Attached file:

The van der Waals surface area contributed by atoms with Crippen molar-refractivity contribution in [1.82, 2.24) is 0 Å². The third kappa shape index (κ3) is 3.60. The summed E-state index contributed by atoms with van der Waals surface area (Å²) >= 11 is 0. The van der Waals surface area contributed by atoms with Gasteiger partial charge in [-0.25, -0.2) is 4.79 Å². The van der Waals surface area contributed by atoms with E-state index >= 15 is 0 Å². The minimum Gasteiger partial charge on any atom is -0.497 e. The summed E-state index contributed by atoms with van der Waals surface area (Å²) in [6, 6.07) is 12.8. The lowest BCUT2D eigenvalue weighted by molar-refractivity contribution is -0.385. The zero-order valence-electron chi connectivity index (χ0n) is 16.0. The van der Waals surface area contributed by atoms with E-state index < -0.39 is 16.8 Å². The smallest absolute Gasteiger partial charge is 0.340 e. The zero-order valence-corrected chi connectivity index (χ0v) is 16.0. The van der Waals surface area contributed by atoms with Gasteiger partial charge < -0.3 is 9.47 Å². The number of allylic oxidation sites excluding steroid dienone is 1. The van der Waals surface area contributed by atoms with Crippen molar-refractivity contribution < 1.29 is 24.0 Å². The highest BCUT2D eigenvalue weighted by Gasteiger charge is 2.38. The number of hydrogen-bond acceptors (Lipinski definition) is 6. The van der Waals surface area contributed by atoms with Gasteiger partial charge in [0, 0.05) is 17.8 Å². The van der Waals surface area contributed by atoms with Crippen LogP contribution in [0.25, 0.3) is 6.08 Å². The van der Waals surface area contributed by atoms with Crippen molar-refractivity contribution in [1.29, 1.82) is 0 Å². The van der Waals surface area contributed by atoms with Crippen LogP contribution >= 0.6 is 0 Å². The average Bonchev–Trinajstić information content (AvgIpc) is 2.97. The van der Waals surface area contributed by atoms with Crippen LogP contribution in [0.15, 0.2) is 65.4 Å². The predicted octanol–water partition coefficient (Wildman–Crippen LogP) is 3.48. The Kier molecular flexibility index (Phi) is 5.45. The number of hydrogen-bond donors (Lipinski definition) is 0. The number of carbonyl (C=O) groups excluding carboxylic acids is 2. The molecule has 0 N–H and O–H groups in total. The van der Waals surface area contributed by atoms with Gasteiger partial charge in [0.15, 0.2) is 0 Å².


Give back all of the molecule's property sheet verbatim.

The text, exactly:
The van der Waals surface area contributed by atoms with Crippen molar-refractivity contribution in [1.82, 2.24) is 0 Å². The third kappa shape index (κ3) is 3.60. The summed E-state index contributed by atoms with van der Waals surface area (Å²) >= 11 is 0. The van der Waals surface area contributed by atoms with Gasteiger partial charge in [-0.25, -0.2) is 4.79 Å². The van der Waals surface area contributed by atoms with E-state index >= 15 is 0 Å². The minimum Gasteiger partial charge on any atom is -0.497 e. The summed E-state index contributed by atoms with van der Waals surface area (Å²) in [6, 6.07) is 12.8. The lowest BCUT2D eigenvalue weighted by molar-refractivity contribution is -0.385. The zero-order valence-electron chi connectivity index (χ0n) is 16.0. The van der Waals surface area contributed by atoms with E-state index < -0.39 is 16.8 Å². The smallest absolute Gasteiger partial charge is 0.340 e. The zero-order valence-corrected chi connectivity index (χ0v) is 16.0. The van der Waals surface area contributed by atoms with Gasteiger partial charge < -0.3 is 9.47 Å². The number of allylic oxidation sites excluding steroid dienone is 1. The van der Waals surface area contributed by atoms with Crippen molar-refractivity contribution < 1.29 is 24.0 Å². The highest BCUT2D eigenvalue weighted by Gasteiger charge is 2.38. The number of hydrogen-bond acceptors (Lipinski definition) is 6. The van der Waals surface area contributed by atoms with Gasteiger partial charge in [0, 0.05) is 17.8 Å². The van der Waals surface area contributed by atoms with Crippen LogP contribution in [0.25, 0.3) is 6.08 Å². The van der Waals surface area contributed by atoms with Crippen molar-refractivity contribution in [1.29, 1.82) is 0 Å². The van der Waals surface area contributed by atoms with Crippen LogP contribution >= 0.6 is 0 Å². The average Bonchev–Trinajstić information content (AvgIpc) is 2.97. The van der Waals surface area contributed by atoms with Crippen LogP contribution in [0.15, 0.2) is 65.4 Å². The predicted octanol–water partition coefficient (Wildman–Crippen LogP) is 3.48. The Kier molecular flexibility index (Phi) is 5.45. The number of hydrogen-bond donors (Lipinski definition) is 0. The number of carbonyl (C=O) groups excluding carboxylic acids is 2. The molecule has 0 N–H and O–H groups in total. The van der Waals surface area contributed by atoms with Gasteiger partial charge in [0.15, 0.2) is 0 Å².